NOTIONS OF NON-VIOLENCE IN ROMAN STOICISM; Abstract: In the moral philosophy of the late Stoa, there is a significant turn to the recognition of values of non violence. Starting from the point where the philosophers of the Ancient and the Middle Stoa acknowledge man’s relation with the Cosmos and with each human being separately due to Logos, some of the most prominent Stoics of the Roman period (namely Seneca, Marcus Aurelius, Epictetus, but even Cicero who fosters many of the earlier Stoic ethical views, despite his attachment to the doctrines of the Academy) enrich the content of this theorization by offering an expansion of the concept of the Greek “philanthropy”. Through the practical means of individual correction, which leads to the therapy of passions, the Stoic sage returns to society in order to emancipate the human being and to ensure that man will recover his ontological worth, his “dignitas”. Moral repercussions are only part of this change of emphasis in the Stoic dogma; there are certain political insinuations that confront the role of the individual in the political system of the epoch. This effort is grounded on benevolent and mild action, which aims to correct rather than to discipline both individual and collective ways of being. It is this particular contribution of theirs in the history of philosophy that I aim to discuss in connection with issues directly related with a non violent, eudaimonistic way of life in the context of social peace.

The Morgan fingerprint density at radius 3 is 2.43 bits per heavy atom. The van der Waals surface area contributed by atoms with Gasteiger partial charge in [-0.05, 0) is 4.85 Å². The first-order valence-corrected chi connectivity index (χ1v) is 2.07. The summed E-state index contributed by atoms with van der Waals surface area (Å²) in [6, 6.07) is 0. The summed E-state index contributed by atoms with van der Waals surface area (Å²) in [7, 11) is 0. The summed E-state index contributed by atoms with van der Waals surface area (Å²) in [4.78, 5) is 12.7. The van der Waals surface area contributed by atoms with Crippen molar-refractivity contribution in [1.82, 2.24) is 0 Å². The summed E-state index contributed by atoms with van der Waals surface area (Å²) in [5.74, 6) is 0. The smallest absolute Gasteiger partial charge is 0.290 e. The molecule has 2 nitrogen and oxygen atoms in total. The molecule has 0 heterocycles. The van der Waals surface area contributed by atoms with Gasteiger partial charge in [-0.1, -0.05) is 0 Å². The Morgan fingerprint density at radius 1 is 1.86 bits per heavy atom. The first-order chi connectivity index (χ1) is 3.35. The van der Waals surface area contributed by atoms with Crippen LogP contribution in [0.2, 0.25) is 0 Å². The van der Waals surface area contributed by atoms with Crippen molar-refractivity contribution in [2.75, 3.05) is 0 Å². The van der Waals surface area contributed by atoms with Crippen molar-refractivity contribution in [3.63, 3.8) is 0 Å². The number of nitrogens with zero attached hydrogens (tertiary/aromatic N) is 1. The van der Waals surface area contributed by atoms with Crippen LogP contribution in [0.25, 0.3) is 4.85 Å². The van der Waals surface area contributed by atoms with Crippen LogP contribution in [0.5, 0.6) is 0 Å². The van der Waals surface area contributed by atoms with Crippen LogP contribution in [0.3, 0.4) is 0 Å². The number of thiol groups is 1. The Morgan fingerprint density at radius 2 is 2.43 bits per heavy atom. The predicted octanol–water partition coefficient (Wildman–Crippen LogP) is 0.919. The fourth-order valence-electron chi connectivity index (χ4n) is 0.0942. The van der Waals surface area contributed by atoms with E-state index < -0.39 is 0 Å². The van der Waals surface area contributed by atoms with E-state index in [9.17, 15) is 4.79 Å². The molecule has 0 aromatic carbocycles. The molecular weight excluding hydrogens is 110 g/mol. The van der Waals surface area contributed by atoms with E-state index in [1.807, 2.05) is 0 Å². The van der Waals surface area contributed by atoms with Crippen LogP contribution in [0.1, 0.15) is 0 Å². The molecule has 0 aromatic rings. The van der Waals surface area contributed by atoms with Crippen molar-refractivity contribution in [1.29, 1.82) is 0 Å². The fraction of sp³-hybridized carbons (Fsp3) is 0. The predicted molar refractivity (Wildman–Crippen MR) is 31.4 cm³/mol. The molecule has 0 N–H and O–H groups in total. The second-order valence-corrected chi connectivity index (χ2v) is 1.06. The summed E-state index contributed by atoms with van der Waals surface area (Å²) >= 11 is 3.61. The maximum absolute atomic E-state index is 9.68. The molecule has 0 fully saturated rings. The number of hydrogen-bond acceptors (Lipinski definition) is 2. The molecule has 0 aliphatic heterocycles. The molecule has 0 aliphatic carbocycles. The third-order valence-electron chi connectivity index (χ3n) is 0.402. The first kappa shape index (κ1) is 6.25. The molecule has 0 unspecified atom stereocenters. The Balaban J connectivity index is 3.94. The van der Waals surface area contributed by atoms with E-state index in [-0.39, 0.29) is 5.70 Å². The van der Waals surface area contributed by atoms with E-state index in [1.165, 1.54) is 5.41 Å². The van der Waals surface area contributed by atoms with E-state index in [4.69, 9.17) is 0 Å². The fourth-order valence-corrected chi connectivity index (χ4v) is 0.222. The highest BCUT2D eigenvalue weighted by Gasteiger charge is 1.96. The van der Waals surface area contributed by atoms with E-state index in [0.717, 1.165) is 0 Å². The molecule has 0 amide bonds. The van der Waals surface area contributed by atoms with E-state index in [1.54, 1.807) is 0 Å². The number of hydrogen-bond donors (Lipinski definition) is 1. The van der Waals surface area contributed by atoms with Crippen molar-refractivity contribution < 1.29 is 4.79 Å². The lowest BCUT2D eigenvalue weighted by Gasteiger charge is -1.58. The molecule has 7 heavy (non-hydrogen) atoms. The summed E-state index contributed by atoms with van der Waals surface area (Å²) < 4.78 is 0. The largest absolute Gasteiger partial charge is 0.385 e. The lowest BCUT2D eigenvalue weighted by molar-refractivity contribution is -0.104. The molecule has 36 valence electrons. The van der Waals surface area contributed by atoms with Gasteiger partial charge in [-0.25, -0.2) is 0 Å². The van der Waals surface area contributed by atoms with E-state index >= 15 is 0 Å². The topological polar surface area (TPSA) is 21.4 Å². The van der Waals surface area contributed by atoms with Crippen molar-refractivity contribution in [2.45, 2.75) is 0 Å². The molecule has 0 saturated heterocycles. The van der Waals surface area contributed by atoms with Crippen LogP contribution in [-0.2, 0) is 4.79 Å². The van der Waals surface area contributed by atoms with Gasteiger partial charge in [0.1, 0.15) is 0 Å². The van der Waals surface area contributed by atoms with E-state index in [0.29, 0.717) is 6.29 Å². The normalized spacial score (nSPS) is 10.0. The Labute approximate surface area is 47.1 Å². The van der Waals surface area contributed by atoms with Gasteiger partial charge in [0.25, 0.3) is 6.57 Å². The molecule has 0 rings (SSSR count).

Written by sundemirili

July 27, 2019 at 12:41 pm

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Imagination and Mental Imagery Reading Group at Bilkent